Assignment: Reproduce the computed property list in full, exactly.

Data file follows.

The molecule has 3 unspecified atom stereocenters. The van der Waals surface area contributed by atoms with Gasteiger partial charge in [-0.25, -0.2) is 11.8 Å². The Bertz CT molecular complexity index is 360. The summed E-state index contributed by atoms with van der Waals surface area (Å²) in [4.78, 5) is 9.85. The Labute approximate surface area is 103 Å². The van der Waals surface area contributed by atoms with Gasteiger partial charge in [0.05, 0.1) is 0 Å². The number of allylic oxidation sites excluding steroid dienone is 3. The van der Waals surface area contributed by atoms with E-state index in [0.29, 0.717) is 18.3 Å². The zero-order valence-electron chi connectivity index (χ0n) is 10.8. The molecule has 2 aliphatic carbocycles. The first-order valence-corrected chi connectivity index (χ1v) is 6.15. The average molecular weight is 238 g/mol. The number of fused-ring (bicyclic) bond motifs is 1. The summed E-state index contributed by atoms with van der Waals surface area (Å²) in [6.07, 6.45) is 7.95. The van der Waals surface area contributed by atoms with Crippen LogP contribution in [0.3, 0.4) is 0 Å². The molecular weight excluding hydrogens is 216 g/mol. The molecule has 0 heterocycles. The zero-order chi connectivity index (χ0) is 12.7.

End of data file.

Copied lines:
The molecule has 3 unspecified atom stereocenters. The van der Waals surface area contributed by atoms with Gasteiger partial charge in [-0.25, -0.2) is 11.8 Å². The Bertz CT molecular complexity index is 360. The summed E-state index contributed by atoms with van der Waals surface area (Å²) in [4.78, 5) is 9.85. The Labute approximate surface area is 103 Å². The van der Waals surface area contributed by atoms with Gasteiger partial charge in [0.05, 0.1) is 0 Å². The number of allylic oxidation sites excluding steroid dienone is 3. The van der Waals surface area contributed by atoms with E-state index in [0.29, 0.717) is 18.3 Å². The zero-order valence-electron chi connectivity index (χ0n) is 10.8. The molecule has 2 aliphatic carbocycles. The first-order valence-corrected chi connectivity index (χ1v) is 6.15. The average molecular weight is 238 g/mol. The number of fused-ring (bicyclic) bond motifs is 1. The summed E-state index contributed by atoms with van der Waals surface area (Å²) in [6.07, 6.45) is 7.95. The van der Waals surface area contributed by atoms with Crippen LogP contribution in [0.3, 0.4) is 0 Å². The molecular weight excluding hydrogens is 216 g/mol. The molecule has 0 heterocycles. The zero-order chi connectivity index (χ0) is 12.7.